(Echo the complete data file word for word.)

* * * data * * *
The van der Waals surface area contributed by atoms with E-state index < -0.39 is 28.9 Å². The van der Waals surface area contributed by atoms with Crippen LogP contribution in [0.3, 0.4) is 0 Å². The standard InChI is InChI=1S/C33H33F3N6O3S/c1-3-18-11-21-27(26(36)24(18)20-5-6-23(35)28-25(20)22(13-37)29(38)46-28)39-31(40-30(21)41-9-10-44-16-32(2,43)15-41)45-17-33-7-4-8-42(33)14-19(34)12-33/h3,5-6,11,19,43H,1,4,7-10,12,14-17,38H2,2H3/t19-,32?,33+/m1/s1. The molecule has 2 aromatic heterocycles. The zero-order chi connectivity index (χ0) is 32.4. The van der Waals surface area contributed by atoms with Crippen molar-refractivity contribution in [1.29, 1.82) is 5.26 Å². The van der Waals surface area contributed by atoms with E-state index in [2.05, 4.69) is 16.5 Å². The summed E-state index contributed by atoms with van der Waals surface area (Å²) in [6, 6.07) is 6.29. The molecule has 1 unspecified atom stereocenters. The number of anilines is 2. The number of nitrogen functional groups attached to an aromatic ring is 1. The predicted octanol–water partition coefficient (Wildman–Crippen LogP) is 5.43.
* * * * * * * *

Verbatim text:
The van der Waals surface area contributed by atoms with E-state index < -0.39 is 28.9 Å². The van der Waals surface area contributed by atoms with Crippen LogP contribution in [0.3, 0.4) is 0 Å². The standard InChI is InChI=1S/C33H33F3N6O3S/c1-3-18-11-21-27(26(36)24(18)20-5-6-23(35)28-25(20)22(13-37)29(38)46-28)39-31(40-30(21)41-9-10-44-16-32(2,43)15-41)45-17-33-7-4-8-42(33)14-19(34)12-33/h3,5-6,11,19,43H,1,4,7-10,12,14-17,38H2,2H3/t19-,32?,33+/m1/s1. The molecule has 2 aromatic heterocycles. The zero-order chi connectivity index (χ0) is 32.4. The van der Waals surface area contributed by atoms with Crippen molar-refractivity contribution in [1.29, 1.82) is 5.26 Å². The van der Waals surface area contributed by atoms with E-state index in [2.05, 4.69) is 16.5 Å². The summed E-state index contributed by atoms with van der Waals surface area (Å²) in [6, 6.07) is 6.29. The molecule has 1 unspecified atom stereocenters. The number of anilines is 2. The number of nitrogen functional groups attached to an aromatic ring is 1. The predicted octanol–water partition coefficient (Wildman–Crippen LogP) is 5.43.